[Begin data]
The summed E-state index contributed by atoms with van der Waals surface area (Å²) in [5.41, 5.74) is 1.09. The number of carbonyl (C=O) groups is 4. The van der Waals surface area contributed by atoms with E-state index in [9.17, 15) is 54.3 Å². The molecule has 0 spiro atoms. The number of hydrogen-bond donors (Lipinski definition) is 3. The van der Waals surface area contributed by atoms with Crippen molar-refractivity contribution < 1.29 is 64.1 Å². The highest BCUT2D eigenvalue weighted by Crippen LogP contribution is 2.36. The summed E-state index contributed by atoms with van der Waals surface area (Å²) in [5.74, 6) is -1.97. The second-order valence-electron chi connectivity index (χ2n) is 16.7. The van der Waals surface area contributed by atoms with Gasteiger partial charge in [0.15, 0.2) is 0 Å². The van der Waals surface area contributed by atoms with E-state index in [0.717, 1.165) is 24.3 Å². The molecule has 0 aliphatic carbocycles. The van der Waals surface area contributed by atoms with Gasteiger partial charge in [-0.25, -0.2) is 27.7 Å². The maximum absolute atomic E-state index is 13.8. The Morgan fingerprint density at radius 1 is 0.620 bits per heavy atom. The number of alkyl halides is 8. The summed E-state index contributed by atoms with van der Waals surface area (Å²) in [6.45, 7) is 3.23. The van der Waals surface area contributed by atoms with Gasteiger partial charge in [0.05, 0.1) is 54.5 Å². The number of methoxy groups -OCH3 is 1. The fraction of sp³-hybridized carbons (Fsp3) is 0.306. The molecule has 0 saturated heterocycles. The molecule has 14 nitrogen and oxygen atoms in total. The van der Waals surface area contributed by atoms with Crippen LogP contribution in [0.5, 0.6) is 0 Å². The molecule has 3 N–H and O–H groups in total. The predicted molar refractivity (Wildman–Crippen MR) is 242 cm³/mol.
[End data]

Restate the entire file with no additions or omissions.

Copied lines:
The summed E-state index contributed by atoms with van der Waals surface area (Å²) in [5.41, 5.74) is 1.09. The number of carbonyl (C=O) groups is 4. The van der Waals surface area contributed by atoms with E-state index in [9.17, 15) is 54.3 Å². The molecule has 0 spiro atoms. The number of hydrogen-bond donors (Lipinski definition) is 3. The van der Waals surface area contributed by atoms with Crippen molar-refractivity contribution < 1.29 is 64.1 Å². The highest BCUT2D eigenvalue weighted by Crippen LogP contribution is 2.36. The summed E-state index contributed by atoms with van der Waals surface area (Å²) in [5.74, 6) is -1.97. The second-order valence-electron chi connectivity index (χ2n) is 16.7. The van der Waals surface area contributed by atoms with Gasteiger partial charge in [0.15, 0.2) is 0 Å². The van der Waals surface area contributed by atoms with E-state index in [0.717, 1.165) is 24.3 Å². The molecule has 0 aliphatic carbocycles. The van der Waals surface area contributed by atoms with Gasteiger partial charge in [-0.25, -0.2) is 27.7 Å². The maximum absolute atomic E-state index is 13.8. The Morgan fingerprint density at radius 1 is 0.620 bits per heavy atom. The number of alkyl halides is 8. The summed E-state index contributed by atoms with van der Waals surface area (Å²) in [6.45, 7) is 3.23. The van der Waals surface area contributed by atoms with Gasteiger partial charge in [0.05, 0.1) is 54.5 Å². The number of methoxy groups -OCH3 is 1. The fraction of sp³-hybridized carbons (Fsp3) is 0.306. The molecule has 0 saturated heterocycles. The molecule has 14 nitrogen and oxygen atoms in total. The van der Waals surface area contributed by atoms with Crippen LogP contribution in [0.5, 0.6) is 0 Å². The molecule has 3 N–H and O–H groups in total. The predicted molar refractivity (Wildman–Crippen MR) is 242 cm³/mol.